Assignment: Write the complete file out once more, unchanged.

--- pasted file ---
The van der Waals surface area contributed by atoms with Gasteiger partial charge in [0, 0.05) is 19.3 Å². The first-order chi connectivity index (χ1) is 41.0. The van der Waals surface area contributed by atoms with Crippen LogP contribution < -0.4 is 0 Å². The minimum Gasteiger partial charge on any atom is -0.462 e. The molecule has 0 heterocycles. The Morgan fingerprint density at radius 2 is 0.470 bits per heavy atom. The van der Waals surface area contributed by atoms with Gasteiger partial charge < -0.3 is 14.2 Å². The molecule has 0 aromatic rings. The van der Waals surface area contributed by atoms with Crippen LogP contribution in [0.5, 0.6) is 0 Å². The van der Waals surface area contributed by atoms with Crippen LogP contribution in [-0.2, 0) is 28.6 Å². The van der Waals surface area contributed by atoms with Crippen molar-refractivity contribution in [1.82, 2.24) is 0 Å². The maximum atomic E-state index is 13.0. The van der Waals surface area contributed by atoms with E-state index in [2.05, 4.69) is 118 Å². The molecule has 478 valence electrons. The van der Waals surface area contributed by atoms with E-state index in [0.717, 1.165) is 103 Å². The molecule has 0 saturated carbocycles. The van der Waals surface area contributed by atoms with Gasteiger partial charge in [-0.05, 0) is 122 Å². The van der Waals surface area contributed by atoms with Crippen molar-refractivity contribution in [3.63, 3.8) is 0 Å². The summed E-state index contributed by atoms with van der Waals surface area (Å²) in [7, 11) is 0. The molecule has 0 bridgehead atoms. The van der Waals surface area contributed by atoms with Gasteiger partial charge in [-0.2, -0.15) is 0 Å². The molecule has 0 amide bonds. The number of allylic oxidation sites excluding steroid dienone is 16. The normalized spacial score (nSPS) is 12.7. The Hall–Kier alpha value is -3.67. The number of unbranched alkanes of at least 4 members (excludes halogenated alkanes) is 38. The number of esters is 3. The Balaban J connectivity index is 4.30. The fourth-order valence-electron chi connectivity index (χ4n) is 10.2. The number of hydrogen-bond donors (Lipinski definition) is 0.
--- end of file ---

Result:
The van der Waals surface area contributed by atoms with Gasteiger partial charge in [0, 0.05) is 19.3 Å². The first-order chi connectivity index (χ1) is 41.0. The van der Waals surface area contributed by atoms with Crippen LogP contribution < -0.4 is 0 Å². The minimum Gasteiger partial charge on any atom is -0.462 e. The molecule has 0 heterocycles. The Morgan fingerprint density at radius 2 is 0.470 bits per heavy atom. The van der Waals surface area contributed by atoms with Gasteiger partial charge < -0.3 is 14.2 Å². The molecule has 0 aromatic rings. The van der Waals surface area contributed by atoms with Crippen LogP contribution in [0.5, 0.6) is 0 Å². The van der Waals surface area contributed by atoms with Crippen LogP contribution in [-0.2, 0) is 28.6 Å². The van der Waals surface area contributed by atoms with Crippen molar-refractivity contribution in [1.82, 2.24) is 0 Å². The maximum atomic E-state index is 13.0. The van der Waals surface area contributed by atoms with E-state index in [2.05, 4.69) is 118 Å². The molecule has 478 valence electrons. The van der Waals surface area contributed by atoms with E-state index in [0.717, 1.165) is 103 Å². The molecule has 0 saturated carbocycles. The van der Waals surface area contributed by atoms with Gasteiger partial charge in [-0.05, 0) is 122 Å². The van der Waals surface area contributed by atoms with Crippen molar-refractivity contribution in [3.63, 3.8) is 0 Å². The summed E-state index contributed by atoms with van der Waals surface area (Å²) in [7, 11) is 0. The molecule has 0 bridgehead atoms. The van der Waals surface area contributed by atoms with Gasteiger partial charge in [-0.2, -0.15) is 0 Å². The molecule has 0 amide bonds. The number of allylic oxidation sites excluding steroid dienone is 16. The normalized spacial score (nSPS) is 12.7. The Hall–Kier alpha value is -3.67. The number of unbranched alkanes of at least 4 members (excludes halogenated alkanes) is 38. The number of esters is 3. The Balaban J connectivity index is 4.30. The fourth-order valence-electron chi connectivity index (χ4n) is 10.2. The number of hydrogen-bond donors (Lipinski definition) is 0.